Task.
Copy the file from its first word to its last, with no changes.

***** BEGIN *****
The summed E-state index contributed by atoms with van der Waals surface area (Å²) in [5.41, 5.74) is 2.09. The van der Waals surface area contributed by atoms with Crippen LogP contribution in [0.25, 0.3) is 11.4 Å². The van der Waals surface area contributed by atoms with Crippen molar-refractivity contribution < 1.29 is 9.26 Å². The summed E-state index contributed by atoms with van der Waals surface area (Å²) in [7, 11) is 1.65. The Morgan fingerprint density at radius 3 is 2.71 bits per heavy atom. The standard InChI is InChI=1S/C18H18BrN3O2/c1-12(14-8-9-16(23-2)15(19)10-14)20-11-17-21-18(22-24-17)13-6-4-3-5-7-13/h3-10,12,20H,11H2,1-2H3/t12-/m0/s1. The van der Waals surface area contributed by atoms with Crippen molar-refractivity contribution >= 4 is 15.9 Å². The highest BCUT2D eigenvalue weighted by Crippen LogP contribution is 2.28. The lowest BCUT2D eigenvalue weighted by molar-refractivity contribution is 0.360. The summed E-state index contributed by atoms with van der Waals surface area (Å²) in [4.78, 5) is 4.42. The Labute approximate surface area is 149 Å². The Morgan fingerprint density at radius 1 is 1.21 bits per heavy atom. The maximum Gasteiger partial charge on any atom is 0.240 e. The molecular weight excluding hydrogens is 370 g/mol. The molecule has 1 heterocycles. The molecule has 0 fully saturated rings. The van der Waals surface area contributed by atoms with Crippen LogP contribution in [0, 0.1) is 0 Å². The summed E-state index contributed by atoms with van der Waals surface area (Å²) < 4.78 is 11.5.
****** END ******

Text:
The summed E-state index contributed by atoms with van der Waals surface area (Å²) in [5.41, 5.74) is 2.09. The van der Waals surface area contributed by atoms with Crippen LogP contribution in [0.25, 0.3) is 11.4 Å². The van der Waals surface area contributed by atoms with Crippen molar-refractivity contribution < 1.29 is 9.26 Å². The summed E-state index contributed by atoms with van der Waals surface area (Å²) in [7, 11) is 1.65. The Morgan fingerprint density at radius 3 is 2.71 bits per heavy atom. The standard InChI is InChI=1S/C18H18BrN3O2/c1-12(14-8-9-16(23-2)15(19)10-14)20-11-17-21-18(22-24-17)13-6-4-3-5-7-13/h3-10,12,20H,11H2,1-2H3/t12-/m0/s1. The van der Waals surface area contributed by atoms with Crippen molar-refractivity contribution >= 4 is 15.9 Å². The highest BCUT2D eigenvalue weighted by Crippen LogP contribution is 2.28. The lowest BCUT2D eigenvalue weighted by molar-refractivity contribution is 0.360. The summed E-state index contributed by atoms with van der Waals surface area (Å²) in [4.78, 5) is 4.42. The Labute approximate surface area is 149 Å². The Morgan fingerprint density at radius 1 is 1.21 bits per heavy atom. The maximum Gasteiger partial charge on any atom is 0.240 e. The molecular weight excluding hydrogens is 370 g/mol. The molecule has 1 heterocycles. The molecule has 0 fully saturated rings. The van der Waals surface area contributed by atoms with Crippen LogP contribution in [0, 0.1) is 0 Å². The summed E-state index contributed by atoms with van der Waals surface area (Å²) < 4.78 is 11.5.